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36th anniversary of the death of Yilmaz Guney

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36th anniversary of the death of Yilmaz Guney

PostAuthor: Anthea » Thu Sep 10, 2020 12:07 am

36 years after death of
father of Kurdish cinema

Artists say Kurdish Film industry is in trouble

The 36th anniversary of the death of a legend and a founding father of Kurdish cinema, Yilmaz Guney, known for his masterpiece, the award-winning film Yol.

The release of Yol, which means The Road, is considered by many to be the birth of Kurdish cinema. It tells the story of a group of Kurdish prisoners on a one-week furlough from prison, introducing audiences to Kurdish language and music at a time when they were banned in Turkey.

Guney directed it from prison, via a proxy Sherif Goren, and won the Palme d’Or at Cannes in 1982 for his efforts.

Guney and his film inspired the next generations of Kurdish writers and filmmakers. He died in Paris on September 9, 1984. Thirty-six years after his death, however, filmmakers and viewers alike fear Kurdish cinema hasn’t lived up to its promising beginning.

Kurdish cinema is weak because of “disunity in the Kurdish film industry,” Shahram Alidi, an Iranian Kurdish filmmaker based in Paris told Rudaw via Skype.

"We do not follow the legacy of Yilmaz Guney. We are more after breaking each other into pieces than becoming united. We need to put our film industry house in order. Look, we do not even have a film syndicate yet," Alidi said.

Behzad Azadi, a filmmaker from Sanandaj, Iran said Kurds do not have "strong film critics and film criticism." He’d also like to see the establishment and support of production companies.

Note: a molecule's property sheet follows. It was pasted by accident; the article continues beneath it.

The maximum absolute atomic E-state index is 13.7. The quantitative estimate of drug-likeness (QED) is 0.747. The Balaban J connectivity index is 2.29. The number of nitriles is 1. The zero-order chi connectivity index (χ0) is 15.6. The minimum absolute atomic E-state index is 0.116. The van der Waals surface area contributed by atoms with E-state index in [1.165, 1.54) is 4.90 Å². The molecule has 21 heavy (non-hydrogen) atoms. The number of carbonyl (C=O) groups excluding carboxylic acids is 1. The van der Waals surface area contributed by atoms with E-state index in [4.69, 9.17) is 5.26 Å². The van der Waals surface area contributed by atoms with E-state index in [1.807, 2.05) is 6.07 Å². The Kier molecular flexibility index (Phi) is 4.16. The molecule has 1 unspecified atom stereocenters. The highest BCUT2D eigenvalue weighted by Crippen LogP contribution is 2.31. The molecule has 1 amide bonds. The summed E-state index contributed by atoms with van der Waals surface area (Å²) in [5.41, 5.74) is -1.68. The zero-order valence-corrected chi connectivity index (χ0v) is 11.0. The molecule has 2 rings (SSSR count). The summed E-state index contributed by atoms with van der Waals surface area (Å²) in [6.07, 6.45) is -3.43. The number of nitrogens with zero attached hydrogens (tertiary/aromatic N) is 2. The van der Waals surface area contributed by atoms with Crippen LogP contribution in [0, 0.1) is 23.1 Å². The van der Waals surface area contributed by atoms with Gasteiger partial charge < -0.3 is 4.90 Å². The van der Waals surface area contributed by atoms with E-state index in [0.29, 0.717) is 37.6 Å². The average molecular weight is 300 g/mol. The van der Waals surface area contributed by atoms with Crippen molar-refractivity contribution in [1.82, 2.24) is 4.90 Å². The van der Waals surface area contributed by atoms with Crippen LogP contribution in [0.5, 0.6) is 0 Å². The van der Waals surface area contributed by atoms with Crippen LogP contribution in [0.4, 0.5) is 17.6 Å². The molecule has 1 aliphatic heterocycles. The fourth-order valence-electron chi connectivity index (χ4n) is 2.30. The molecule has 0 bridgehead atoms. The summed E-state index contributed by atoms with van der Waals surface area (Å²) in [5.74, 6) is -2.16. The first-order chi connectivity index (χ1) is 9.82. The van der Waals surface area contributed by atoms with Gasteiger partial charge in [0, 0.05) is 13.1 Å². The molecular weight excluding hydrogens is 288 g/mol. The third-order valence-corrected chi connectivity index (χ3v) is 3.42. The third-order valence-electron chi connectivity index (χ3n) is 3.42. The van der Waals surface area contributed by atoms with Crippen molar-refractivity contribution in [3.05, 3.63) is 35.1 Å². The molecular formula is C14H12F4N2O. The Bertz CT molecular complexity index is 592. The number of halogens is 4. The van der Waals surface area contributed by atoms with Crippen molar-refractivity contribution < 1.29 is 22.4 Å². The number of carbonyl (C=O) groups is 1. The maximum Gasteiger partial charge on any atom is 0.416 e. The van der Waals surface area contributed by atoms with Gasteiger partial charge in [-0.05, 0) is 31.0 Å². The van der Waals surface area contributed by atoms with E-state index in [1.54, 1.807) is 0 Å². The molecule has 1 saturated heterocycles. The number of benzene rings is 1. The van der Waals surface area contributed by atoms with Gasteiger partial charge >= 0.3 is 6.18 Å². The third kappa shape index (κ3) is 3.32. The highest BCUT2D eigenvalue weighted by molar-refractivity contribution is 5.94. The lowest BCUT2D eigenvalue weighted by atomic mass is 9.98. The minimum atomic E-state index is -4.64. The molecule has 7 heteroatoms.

Funding is another problem.

"In recent years, lack of a sponsor has dealt a blow to Kurdish cinema," Farzin Karim, a writer and filmmaker, told Rudaw on Wednesday. The Kurdistan Regional Government (KRG) was a major sponsor of cinema, funding “up to 60 high-quality cinema films,” said Karim. But that changed when an economic crisis struck six years ago.

"Since 2014, the economic situation, the fight against Daesh [Islamic State, ISIS] are blamed for playing a very negative role on the state of cinema," said Tariq Akrayi, a filmmaker in Erbil.

With Kurds fighting for their very survival, cinema has taken a back seat, said Abdulrahman Ibrahim, an artist in Qamishli, northern Syria. He thinks the lack of development in Kurdish filmmaking is because of the "abnormal situation that Kurds are going through in recent years" due to the fight against ISIS.

"Yet we see positive signs and developments as our films take part in festivals and we hold film festivals," he said.

The Duhok International Film Festival has gained global recognition in just a few years, attracting international talent to the mountain city. The Slemani International Film Festival is also growing, and the Rojava International Film Festival is fostering a nascent cinema industry in northeastern Syria.

This year’s editions of the Duhok and Sulaimani festivals, however, have been cancelled because of the coronavirus pandemic. The London Kurdish Film Festival went online this year, because of COVID-19.
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36th anniversary of the death of Yilmaz Guney



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